Sea Squirts: Slimy Nuisance or Billion-Dollar Industry?

Written by on December 18, 2013 in Marine Life

A new industry may soon open up for tunicates.

Bulb tunicates.

Bulb tunicates (Clavelina sp.). Photo credit: NOAA.

Tunicates, or sea squirts, are a group of marine animals that more closely resemble blobs than the vertebrates to which they are related. They can be found in every ocean and spend most of their lives attached to docks or the bottom of boats where they feed on plankton. Some live alone and others live in large colonies.

Because tunicates like to attach themselves to docks, rocks, and boats, they can be a nuisance for boat owners and shellfish farmers. Instead of a seeing a nuisance, however, Christofer Troedsson of Uni Research saw an opportunity. When their water content is removed, tunicates are 55 percent protein. They are also the only animals that produce cellulose. These qualities make them interesting options for feed and biofuel.

In a small-scale experiment that began six months ago, Troedsson and others placed tunicates in the sea. They were recently harvest by a group of eight people who worked for two weeks to collect 30 tons of the ‘ocean weeds’. The tunicates were washed, pressed, dried and ground into animal and fish feed.

Feeding farmed fish is typically the biggest challenge and often makes aquaculture (for carnivorous species) unsustainable. If protein from tunicates can be used as fish feed, it will provide fish farmers with a cheaper, more sustainable option.

Now, the experiment has turned into a large-scale pilot project.

“Production has so far exceeded our greatest expectations,” Troedsson said in a news release.

Uni Research and the University of Bergen have teamed up with the Research Council of Norway to help turn this project into a commercial industry. Right now, researchers are experimenting with different structures (ropes, mesh, and others) to see which one produces the most tunicates. They are also trying out different methods of harvesting, washing and pressing to get the most product.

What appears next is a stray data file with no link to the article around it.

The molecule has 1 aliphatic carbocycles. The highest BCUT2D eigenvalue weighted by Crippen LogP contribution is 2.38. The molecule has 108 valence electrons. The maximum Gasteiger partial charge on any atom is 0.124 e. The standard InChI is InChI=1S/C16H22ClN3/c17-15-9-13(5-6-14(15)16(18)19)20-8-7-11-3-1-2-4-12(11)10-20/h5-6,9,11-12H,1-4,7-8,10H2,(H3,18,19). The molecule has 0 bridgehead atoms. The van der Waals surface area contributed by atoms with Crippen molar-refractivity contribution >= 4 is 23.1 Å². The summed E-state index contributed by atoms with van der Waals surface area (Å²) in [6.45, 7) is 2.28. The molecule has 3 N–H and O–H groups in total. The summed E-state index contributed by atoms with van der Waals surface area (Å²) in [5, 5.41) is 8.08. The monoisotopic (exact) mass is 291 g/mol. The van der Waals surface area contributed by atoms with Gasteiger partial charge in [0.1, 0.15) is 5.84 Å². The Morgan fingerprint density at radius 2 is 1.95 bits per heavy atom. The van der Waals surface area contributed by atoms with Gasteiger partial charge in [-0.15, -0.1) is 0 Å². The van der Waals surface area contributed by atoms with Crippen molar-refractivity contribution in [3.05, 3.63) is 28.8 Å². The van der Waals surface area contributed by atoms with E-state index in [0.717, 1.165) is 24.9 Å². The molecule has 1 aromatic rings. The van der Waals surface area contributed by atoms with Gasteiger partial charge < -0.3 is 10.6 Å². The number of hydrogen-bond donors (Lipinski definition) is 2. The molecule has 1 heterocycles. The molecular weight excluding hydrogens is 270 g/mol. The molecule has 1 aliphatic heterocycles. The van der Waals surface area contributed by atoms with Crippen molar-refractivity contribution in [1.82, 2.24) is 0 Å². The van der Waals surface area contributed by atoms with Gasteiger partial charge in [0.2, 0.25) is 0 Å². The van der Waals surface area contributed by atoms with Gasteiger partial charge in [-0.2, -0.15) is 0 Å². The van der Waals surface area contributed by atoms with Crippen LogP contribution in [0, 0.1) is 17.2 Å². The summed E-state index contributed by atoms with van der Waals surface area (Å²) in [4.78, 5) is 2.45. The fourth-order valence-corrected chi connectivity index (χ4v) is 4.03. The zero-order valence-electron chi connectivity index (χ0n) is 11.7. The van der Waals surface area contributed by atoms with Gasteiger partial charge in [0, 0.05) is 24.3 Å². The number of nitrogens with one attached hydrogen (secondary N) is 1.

Learn more here: Slimy tunicates may be worth billions.

Tunicate colony.

Tunicate colony. Photo credit: mentalblock_DMD via photopin cc.

Copyright © 2013 by Marine Science Today, a publication of Marine Science Today LLC.

About the Author

About the Author: Emily Tripp is the Publisher and Editor of She holds marine science and biology degrees from the University of Miami's Rosenstiel School of Marine and Atmospheric Science and a Master of Advanced Studies degree in Marine Biodiversity and Conservation from Scripps Institution of Oceanography. When she's not writing about marine science, she's probably running around outside or playing with her dog. .


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  1. Wonderful article on tunicates. We are constantly looking for factoids to share with our guests on our mangrove ecology trips. We see lots of tunicates but other than some light marine biology facts we don’t have a whole lot to share with the lay ecology enthusiasts. Thanks to your article we now have some interesting factoids. Thank you

  2. Emily says:

    Thanks so much for your comment, Jeff. I’m happy to hear that you’ll be sharing this cool study with others!